Finally, Suffolk University polled New Hampshire (8/1-4; 500 NH likely Democratic primary voters) and sees Mr. Biden re-claiming the lead with 21% over Sens. Sanders and Warren who have 17 and 14%, respectively. Assuming all would qualify to split the 24 first ballot delegates, the apportionment would split 10-8-6 for Biden, Sanders, and Warren.
 
In order to include Nevada and South Carolina, we refer to previously calculated polls conducted earlier in the summer. Using those numbers, the delegates would break 19-10-7 for Biden, Warren and Sanders, while the South Carolina delegate count would project: Biden 31, Sanders 12, and Harris 11.
 
Therefore, the aggregate totals when combining these nine important states would yield the following delegate count standing:
 
Biden            497
Warren         268
Sanders        239
Harris           99
O'Rourke      81
 
While Mr. Biden has a substantial lead and is much stronger when compared to his numbers of one month ago, he is still well below majority pace. From these nine states, in order to capture a first ballot victory, Biden would need 593 delegate votes, or 96 more than he currently projects.
 
Obviously, these delegate calculations are mere estimates and the entire delegate count is extrapolated based upon a projected statewide result. In actuality, the delegates are apportioned from both the statewide result and through the individual congressional districts. Still, this rudimentary delegate counting does give us an idea as to where the candidates might be standing today, and clearly depicts that Mr. Biden has regained strength within the Democratic electorates from these important states.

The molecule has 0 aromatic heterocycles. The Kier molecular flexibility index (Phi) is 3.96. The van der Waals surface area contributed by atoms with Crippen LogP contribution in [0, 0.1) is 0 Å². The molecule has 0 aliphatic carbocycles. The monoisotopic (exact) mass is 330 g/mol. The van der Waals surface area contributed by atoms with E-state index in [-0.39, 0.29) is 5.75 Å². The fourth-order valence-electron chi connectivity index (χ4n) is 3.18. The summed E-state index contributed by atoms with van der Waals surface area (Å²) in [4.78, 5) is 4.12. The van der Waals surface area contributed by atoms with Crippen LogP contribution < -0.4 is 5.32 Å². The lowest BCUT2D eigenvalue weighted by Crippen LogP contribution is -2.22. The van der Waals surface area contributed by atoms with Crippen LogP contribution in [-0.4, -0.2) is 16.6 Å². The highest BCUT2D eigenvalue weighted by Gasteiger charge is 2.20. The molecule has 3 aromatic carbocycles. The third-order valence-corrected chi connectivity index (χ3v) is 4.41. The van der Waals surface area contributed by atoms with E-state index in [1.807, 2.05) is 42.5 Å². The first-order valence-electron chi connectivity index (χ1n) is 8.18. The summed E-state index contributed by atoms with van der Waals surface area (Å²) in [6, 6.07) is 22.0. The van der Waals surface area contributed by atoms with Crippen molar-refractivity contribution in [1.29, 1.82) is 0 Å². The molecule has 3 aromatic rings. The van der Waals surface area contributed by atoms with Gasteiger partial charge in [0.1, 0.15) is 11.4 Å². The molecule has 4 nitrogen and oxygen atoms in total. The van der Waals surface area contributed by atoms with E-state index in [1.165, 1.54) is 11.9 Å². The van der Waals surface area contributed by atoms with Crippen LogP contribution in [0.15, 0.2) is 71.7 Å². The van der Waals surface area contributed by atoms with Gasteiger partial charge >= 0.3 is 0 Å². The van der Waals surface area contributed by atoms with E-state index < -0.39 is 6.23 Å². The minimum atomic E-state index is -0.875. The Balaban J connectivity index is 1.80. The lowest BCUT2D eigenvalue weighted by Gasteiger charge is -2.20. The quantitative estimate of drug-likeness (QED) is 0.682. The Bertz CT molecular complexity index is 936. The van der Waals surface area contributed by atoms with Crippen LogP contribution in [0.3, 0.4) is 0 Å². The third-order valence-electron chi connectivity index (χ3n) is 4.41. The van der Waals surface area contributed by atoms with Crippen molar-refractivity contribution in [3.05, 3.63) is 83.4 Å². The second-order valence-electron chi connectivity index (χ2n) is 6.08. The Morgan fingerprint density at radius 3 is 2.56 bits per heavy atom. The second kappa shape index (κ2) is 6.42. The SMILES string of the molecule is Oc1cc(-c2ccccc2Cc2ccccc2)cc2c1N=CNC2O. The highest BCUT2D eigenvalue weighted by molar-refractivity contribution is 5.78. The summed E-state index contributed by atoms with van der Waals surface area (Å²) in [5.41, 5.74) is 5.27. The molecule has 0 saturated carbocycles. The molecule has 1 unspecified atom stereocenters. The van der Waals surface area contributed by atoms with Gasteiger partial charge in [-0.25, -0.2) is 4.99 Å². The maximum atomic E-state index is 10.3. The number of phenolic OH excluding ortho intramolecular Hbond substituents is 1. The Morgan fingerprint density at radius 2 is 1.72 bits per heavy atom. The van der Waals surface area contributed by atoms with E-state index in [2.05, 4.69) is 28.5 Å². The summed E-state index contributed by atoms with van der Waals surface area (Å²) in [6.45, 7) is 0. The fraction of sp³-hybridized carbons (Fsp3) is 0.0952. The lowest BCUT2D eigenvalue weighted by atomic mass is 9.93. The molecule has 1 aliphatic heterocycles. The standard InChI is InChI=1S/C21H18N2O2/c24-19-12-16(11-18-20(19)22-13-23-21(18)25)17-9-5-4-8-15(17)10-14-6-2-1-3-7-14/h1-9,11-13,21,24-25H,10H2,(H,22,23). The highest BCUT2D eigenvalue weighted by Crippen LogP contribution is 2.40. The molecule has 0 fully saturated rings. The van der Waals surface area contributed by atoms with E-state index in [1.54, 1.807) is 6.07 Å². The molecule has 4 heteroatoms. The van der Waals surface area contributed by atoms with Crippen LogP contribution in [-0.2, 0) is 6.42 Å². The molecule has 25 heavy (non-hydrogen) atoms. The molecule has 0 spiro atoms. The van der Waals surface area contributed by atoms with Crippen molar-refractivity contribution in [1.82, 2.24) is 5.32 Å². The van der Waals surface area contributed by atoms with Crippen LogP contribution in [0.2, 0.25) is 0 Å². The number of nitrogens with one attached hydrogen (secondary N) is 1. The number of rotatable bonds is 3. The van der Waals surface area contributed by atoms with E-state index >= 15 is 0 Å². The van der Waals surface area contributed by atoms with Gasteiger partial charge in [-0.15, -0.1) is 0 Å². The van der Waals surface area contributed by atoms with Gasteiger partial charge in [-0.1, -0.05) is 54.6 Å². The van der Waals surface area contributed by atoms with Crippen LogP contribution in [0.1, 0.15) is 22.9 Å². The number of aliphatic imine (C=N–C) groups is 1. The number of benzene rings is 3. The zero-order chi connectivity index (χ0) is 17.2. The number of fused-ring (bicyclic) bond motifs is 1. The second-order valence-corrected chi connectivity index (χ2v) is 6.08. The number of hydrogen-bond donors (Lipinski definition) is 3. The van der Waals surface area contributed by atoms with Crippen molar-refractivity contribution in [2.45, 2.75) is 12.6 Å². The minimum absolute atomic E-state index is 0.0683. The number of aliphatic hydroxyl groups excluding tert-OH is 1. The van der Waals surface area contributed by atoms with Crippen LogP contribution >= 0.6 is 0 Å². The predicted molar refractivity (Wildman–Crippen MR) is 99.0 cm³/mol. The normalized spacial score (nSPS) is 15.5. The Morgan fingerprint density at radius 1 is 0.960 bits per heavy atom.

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September 25-29, 2017

Employee Voter Registration Week is an effort to make a dent in the number of unregistered citizens across the country. During this week, companies and associations will join together in an effort to encourage voter registration among private sector employees. The initiative will not tell employees how to vote or who to vote for, but instead aims to serve as a resource to help employers educate their employees about the issues that are important to their industries and provide key deadlines, voter registration, and polling location information.

For more information on Employee Voter Registration Week, visit www.EmployeesVote.com